Are shock tactics in advertising dental care products having a positive effect or do they scare more people off from visiting a dentist?
Dental care brands are turning to shock tactics and fear to get consumers to sit up and take notice of their products. TV, print and online ads for toothpaste and mouthwash brands are using images that highlight rotten teeth, bleeding gums and the dangers of “acid sugar”.
Dentists cautiously welcome the use of frightening images in advertising to motivate people to take greater care of their teeth and gums. But they warn that the advertisers’ scare tactics could exacerbate people’s already considerable fears about visiting their dentist.
A striking example of fear-based advertising is from mouthwash and toothpaste brand Corsodyl. The brand, which promises to fight gum disease, has a history of hard-hitting ad campaigns which play on people’s anxieties about tooth loss and bleeding gums to drive home its message.
A TV commercial for Corsodyl last year showed a woman spitting out six of her teeth, then waking up and realising this had been a bad dream. The ad claims that gum disease is the leading cause of tooth loss, but that Corsodyl toothpaste or mouthwash can help keep gums healthy. The closing frame of the ad shows the woman looking in the mirror to reveal that one of her teeth is missing. “Losing a tooth in real life is worse than a bad dream,” says the voiceover. The ad plays on deep-seated fears about tooth loss.
Is it a good thing?
Dr Ben Atkins, clinical director of Revive Dental Care in Manchester and a trustee of the Oral Health Foundation, says: “Any way in which we can get more people thinking about their oral health is essentially a good thing.” But he believes that using fear as a marketing tactic could backfire. “The issue I have with shock adverts is that they often have the adverse effect they are aiming for,” he says.
Dr Atkins is concerned about “white-coat syndrome” – people’s fear of visiting the dentist. “There is already a huge perspective of the dentist being the ‘enemy’ and dental anxiety is a big problem,” he says. “Many people bury their heads in the sand when it comes to their oral health and we don’t want to perpetuate these myths.”
The Corsodyl ad prompted 11 complaints to the Advertising Standards Authority (ASA) from people who said the portrayal of spitting teeth was offensive and distressing. But the ASA decided not to investigate the ad as it believed there was no breach of advertising rules.
Advertisers’ scare tactics could exacerbate people’s already considerable fears about visiting their dentist
Corsodyl is owned by pharmaceutical giant GlaxoSmithKline (GSK). In a statement, the company says tooth loss can be caused by a severe form of gum disease called periodontitis and that it is vital to treat early symptoms such as bleeding gums. And it says UK surveys show that some level of irreversible periodontitis “affects almost half of adults”.
“Given both the lack of awareness and understanding of the condition, we created an advertisement for Corsodyl depicting an anxiety dream about losing teeth. This was intended to highlight how important it is not to ignore the early signs of gum disease,” the company says.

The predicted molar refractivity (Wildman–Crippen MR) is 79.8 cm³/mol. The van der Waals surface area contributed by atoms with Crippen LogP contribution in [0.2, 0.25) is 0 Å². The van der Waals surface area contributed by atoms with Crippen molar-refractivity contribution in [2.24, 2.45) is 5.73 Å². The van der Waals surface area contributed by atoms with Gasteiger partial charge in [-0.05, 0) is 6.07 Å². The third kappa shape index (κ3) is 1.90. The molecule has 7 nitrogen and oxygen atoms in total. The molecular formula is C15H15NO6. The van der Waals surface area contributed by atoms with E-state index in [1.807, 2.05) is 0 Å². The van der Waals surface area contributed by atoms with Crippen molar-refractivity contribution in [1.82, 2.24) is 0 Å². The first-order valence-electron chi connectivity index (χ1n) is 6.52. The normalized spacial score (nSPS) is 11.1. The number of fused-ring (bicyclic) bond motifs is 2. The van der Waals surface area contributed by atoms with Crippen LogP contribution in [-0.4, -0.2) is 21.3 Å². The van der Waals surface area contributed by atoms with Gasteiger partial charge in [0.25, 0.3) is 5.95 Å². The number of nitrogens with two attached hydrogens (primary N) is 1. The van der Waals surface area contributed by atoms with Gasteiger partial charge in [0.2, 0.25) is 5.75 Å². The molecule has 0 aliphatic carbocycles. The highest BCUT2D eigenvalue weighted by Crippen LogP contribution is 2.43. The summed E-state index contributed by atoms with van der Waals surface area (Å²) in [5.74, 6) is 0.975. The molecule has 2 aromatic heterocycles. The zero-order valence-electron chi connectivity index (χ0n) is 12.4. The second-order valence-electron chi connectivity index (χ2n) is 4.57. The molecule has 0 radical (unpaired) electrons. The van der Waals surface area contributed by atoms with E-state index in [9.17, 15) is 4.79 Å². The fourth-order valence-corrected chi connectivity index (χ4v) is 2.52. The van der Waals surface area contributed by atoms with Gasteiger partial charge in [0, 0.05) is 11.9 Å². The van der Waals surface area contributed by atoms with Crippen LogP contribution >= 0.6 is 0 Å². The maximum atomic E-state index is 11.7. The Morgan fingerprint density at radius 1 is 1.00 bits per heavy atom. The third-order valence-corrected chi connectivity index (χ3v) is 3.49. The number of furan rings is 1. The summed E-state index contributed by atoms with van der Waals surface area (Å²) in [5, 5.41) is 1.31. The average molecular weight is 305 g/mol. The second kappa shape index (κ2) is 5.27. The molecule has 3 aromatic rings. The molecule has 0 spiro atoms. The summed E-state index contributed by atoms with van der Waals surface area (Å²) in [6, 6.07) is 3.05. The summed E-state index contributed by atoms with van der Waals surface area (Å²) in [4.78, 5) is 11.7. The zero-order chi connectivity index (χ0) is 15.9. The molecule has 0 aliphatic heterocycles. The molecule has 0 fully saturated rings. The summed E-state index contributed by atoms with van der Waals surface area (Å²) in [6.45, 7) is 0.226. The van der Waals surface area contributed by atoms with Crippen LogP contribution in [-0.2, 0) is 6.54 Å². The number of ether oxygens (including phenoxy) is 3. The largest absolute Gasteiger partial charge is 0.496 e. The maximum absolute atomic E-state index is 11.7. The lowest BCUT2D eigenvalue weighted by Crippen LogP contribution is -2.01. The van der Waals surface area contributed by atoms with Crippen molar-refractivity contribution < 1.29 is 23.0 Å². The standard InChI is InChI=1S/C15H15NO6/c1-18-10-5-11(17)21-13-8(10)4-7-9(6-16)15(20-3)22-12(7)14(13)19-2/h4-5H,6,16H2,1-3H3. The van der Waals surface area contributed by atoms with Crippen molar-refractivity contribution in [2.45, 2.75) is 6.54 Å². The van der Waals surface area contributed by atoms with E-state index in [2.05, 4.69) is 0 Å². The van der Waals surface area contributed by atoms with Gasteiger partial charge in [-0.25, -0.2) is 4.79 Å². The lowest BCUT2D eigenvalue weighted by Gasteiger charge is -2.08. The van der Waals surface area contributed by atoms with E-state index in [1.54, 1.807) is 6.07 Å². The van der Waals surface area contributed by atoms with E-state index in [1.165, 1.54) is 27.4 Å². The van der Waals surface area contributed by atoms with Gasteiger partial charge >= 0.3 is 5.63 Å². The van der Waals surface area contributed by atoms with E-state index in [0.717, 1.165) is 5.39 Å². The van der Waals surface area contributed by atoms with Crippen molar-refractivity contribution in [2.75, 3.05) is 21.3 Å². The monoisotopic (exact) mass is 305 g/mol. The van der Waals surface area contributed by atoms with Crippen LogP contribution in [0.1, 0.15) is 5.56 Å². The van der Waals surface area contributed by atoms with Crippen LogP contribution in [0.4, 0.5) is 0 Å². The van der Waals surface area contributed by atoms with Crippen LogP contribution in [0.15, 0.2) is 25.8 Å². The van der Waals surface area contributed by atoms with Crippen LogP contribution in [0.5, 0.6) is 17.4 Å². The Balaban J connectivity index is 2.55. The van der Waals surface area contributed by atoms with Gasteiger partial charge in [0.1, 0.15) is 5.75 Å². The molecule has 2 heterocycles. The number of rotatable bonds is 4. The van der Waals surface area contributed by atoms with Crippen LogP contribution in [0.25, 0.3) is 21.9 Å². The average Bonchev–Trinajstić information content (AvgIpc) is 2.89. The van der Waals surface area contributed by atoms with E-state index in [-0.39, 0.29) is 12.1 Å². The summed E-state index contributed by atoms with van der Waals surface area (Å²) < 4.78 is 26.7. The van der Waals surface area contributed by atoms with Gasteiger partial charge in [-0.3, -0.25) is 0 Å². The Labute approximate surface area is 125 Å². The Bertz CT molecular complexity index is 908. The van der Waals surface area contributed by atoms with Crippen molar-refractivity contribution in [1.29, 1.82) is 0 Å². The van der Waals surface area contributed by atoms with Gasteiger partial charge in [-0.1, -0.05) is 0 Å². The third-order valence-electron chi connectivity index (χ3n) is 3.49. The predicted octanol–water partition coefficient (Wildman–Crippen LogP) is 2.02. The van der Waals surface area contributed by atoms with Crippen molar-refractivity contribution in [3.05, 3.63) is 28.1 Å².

Dental ads use a variety of scary images in promotional materials. Colgate encouraged children to brush their teeth in a cartoon video showing evil characters the slimy Placulus and his band of plaque monsters. Colgate Kids ran a campaign to encourage children to change toothbrush showing the Invisible Nasties, a group of frightening cartoon characters. A GSK toothpaste brand, Sensodyne Rapid Relief, has posted a video on YouTube which explains: “The following footage shows real people experiencing real pain,” as they bite an ice lolly, take a drink or simply grimace in agony because of tooth pain.
The shock tactics seem to work, with Corsodyl ploughing more than £7 million into the Dreams campaign and launching a new, slightly less shocking campaign this year.
Even so, much dental advertising is upbeat and accentuates the positive effects of good oral care. Many toothpaste ads focus on achieving healthy, white teeth. As Elizabeth Foord, a strategy director at Colgate’s advertising agency Red Fuse, says: “The growth of social-media platforms has made many people keen to have bright white teeth for pictures on Facebook or Instagram.
“Having that perfect white smile is a symbol of health and wealth. A white smile is something that people are craving more than they used to, there is much more emphasis on the public image.”
But Ms Foord agrees that fear plays a huge part in people’s attitudes to dental care. “One of the most potent emotions is fear and one of the reasons that dental advertising is quite difficult is that we are all scared of losing our teeth,” she says. “It is a very primal emotion and as a result we don’t like to think about oral health until it is too late.” She believes shock tactics risk putting people off thinking about their teeth.
In fact, oral health has improved markedly over the past 40 years. Dr Atkins attributes this largely to heavy marketing of fluoride in toothpaste since the 1970s, which has helped to fight tooth decay. But he stresses the vital role of the dentist.
He says: “It is about sitting and working with your dentist and saying ‘which product is better for me, and how long should I use it for and what do I use it for and when do I use it?’ So having that appointment with your dentist to go in and say ‘should I be using this Corsodyl?’” But Dr Atkins concedes that shock tactics in advertising can make some people scared enough to go and see their dentist to have such a conversation.